Human flesh is said to resemble most pork. When Europeans first arrived in Hawaii, the cannibalistic Hawaiians called them the 'long pigs' as they tasted pretty much the same. Pigs and humans share many similarities beyond the taste of their flesh. They both can have pinkish or black skin. Both species are omnivorous and, while humans can eat pigs, the reverse is also true. It is one of the rare cases of two animal species that can eat one another.

    Eating pork was prohibited in Judaism long before the birth of Jesus. In fact, it was already prohibited in ancient Syria and Phoenicia during the Late Bronze to Early Iron Age. As Jesus was a Jew himself one can wonder why pork was not banned from the Christian diet. Even the Muslims adopted the old Jewish ways in that regard.

    The reason could be that it would cast doubt on the validity of the Christian Eucharist. It may not be obvious to 21st century Westerners because cannibalism is no longer culturally accepted as it was in most tribal or ancient societies. Cannibalism was not only common in Stone Age tribes, but even among metal age cultures. The Aztecs, a Copper Age culture, practiced a form of ritual cannibalism. The Austronesian and Melanesian people, who practiced cannibalism until recently (and still do in parts of Papua New Guinea), were/are Iron Age societies. Pliny the Elder explained that the Celts practiced ritual cannibalism, eating their enemies' flesh as a source of spiritual and physical strength. According to Herodotus, the Scythians regularly drank from cups made from the skulls of their enemies. Some Eastern European, like the aptly named Androphagi, were also man eaters. In fact ritual cannibalism was so widespread in tribal societies that it is hard to believe that the very concept of Eucharist wasn't itself a variant of ritual cannibalism, but in a more purified form more suitable to a monotheistic religion.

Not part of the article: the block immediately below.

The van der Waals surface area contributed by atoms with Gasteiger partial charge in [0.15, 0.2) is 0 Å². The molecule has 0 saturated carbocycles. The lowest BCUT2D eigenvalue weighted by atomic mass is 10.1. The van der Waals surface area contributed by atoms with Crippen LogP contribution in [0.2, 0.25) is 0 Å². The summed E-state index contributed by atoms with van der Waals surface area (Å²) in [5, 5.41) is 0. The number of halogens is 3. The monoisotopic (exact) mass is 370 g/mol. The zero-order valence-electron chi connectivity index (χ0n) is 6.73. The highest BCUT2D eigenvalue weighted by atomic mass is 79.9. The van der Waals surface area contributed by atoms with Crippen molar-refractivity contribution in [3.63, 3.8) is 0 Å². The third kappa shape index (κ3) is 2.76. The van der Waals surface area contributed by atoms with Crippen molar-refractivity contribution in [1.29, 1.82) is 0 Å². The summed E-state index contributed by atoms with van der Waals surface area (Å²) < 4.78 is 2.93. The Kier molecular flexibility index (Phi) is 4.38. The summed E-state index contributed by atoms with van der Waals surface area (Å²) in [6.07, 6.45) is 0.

In all cases it seems that the rituals involve the passing of the deceased people's power or energy to the people who consume their flesh. A similar belief is found among many hunter-gathering tribes, in which the hunters will eat their prey's heart to absorb its strength. This tradition was found among many Native American tribes from the Great Plains and among several African tribes. It is likely that most humans had similar practices during the Palaeolithic.

    It has been suggested that one of the reasons why pork was prohibited so early in the Levant was the similarity of swine meat with that of human flesh and the inevitable link with cannibalism. Other reasons were that pigs are scavengers and will eat almost anything, including human corpses - a relatively common sight in ancient times when wars and epidemics frequently left plenty of dead, unburied people to be eaten by scavengers.

    By reviving a form of ritualistic cannibalism ("eat the flesh of the Son of Man and drink his blood"), early Christians may have felt it safer to lift the taboo on pork consumption, lest the association with cannibalism put the whole concept of Eucharist in jeopardy. Once again, it may sounds incredible to modern minds, but not if you try to think like Iron Age people, at an age when cannibalism was still common in other nearby societies (e.g. the Galatians in central Anatolia or some Steppe tribes).

    The question I wanted to raise here is: Why is cannibalism so glorified by Christianity? Do Christians hope to obtain their god's power by reproducing a ritual in which they supposedly eat Jesus's body? Is it basically the same thing as our Stone Age hunter hoping to get the power of the freshly killed animal by eating its heart, but orders of magnitude larger, as Christians hope to enter communion with an omnipotent god and obtain eternal life? If so, that shows how little the human mind has evolved in the last 30,000 years or so. People just got more megalomaniac over time as small tribes of hunter-gatherers evolved into cities, kingdoms and empires, and humans asserted their dominance over Nature, believing that they were gods or that god(s) looked like them.
    The most sensible idea is some kind of divine transmutation through Christ.

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    With the idea of eating flesh and drinking blood, or Jesus being the "Bread of Life," Jesus spoke in some kind of parable. Christ was the symbolic ''Bread of Life,'' foreshadowing His own crucifixion, according to religious sources. However, medicinal cannibalism was prevalent in medieval and early modern European culture, influenced by the healing properties of the Eucharist. But as cannibalism became the symbol of ‘otherness’ in the New World, European medicine began to turn away from it.